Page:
The ICO educational programme provides a conceptual basis and organizing framework with the aim of supporting PhD candidates to develop themselves to the highest possible level of professional researcher in the field of education and training. To this end, ICO establishes formal educational structures and networks of PhD candidates together with experienced researchers to build communities of learning and practice.
Content of the programme.
The ICO educational programme reflects the expertise in the school. A
distinction is made between two classes of research competences: (1)
thematically or domain-oriented, and (2) methodological. Thematically oriented
coursework is provided by at least two master classes related to the ICO
research themes . These master classes should not necessary be related to the
research themes a PhD student belong to. Methodological coursework is provided
by at least one master class related to qualitative analysis, research methods
(e.g., design research) advanced statistical analysis, and philosophy of
science. The master classes are complemented by an introduction course, the ICO National Fall School (research retreat), and the ICO International Fall School.
Structure and organization
PhD candidates are selected on the basis of their academic track record and
only admitted to the programme after their PhD project proposal has been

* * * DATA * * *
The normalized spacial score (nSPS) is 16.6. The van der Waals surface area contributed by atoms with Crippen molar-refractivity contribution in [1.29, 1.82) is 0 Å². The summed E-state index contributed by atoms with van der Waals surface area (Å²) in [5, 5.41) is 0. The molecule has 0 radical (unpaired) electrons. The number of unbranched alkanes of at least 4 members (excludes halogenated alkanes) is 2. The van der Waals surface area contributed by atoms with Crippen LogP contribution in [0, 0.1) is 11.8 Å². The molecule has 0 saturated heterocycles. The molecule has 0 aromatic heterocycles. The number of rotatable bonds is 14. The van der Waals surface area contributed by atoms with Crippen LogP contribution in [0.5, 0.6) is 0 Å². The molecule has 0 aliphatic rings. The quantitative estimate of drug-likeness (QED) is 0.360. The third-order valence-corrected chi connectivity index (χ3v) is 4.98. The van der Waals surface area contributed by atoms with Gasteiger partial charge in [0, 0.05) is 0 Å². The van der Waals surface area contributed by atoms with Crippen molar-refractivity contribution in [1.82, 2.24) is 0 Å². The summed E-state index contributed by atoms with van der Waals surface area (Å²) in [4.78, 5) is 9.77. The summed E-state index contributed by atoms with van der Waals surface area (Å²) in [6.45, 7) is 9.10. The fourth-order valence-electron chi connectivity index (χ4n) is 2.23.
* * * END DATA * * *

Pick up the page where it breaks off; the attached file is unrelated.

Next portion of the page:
accepted by ICOs scientific committee. The programme includes both compulsory
and elective activities. Compulsory activities are the introduction course (5 ECTS, or 140 hours); two thematic master classes (3 ECTS or 84 hours each); one methodological master
class (3 ECTS or 84 hours), and attending and presenting at one international Fall School (3 ECTS) and national Fall School (1 ECTS). The thematic
master classes are initiated by the thematic groups in a two or three-year scheme. Course
designs typically offer blended solutions combining face-to-face and on-line
teaching. PhD candidates decide in consultation with their supervisors on their
individual learning trajectories, which are laid down in their education and
supervision plan. They have to present and discuss their project and progress in
their first year (Introductory course), second year (Junior Presentation at
either the ICO National or International Fall School), third year (Senior
Presentation at either the ICO National or International Fall School), and
fourth year (defence of dissertation). ICO requires the establishment of
professional contacts between PhD candidates and staff members in four ways: (1)
between PhD candidates and ICO staff members in their thematic groups, which
organize regular meetings to prepare research proposals, joint publications,
debates, and so forth; (2) between PhD candidates and staff members in so-called
colloquia, which are often combined with dissertation defences and promoted to
discuss specific research topics; (3) between PhD candidates and staff members
from all thematic groups in ICO-wide activities such as the bi-annual Toogdagen,
and (4) between PhD candidates, their supervisors, and their advisory committee
(promotie-begeleidingscommissie), which will typically include ICO staff members
from other universities. Furthermore, ICO promotes international networking.
International students and prominent researchers enrol in ICO activities; PhD
candidates and staff members are stimulated to take part in international
conferences, workshops and other events, and staff members are visiting
lecturers in PhD programmes abroad.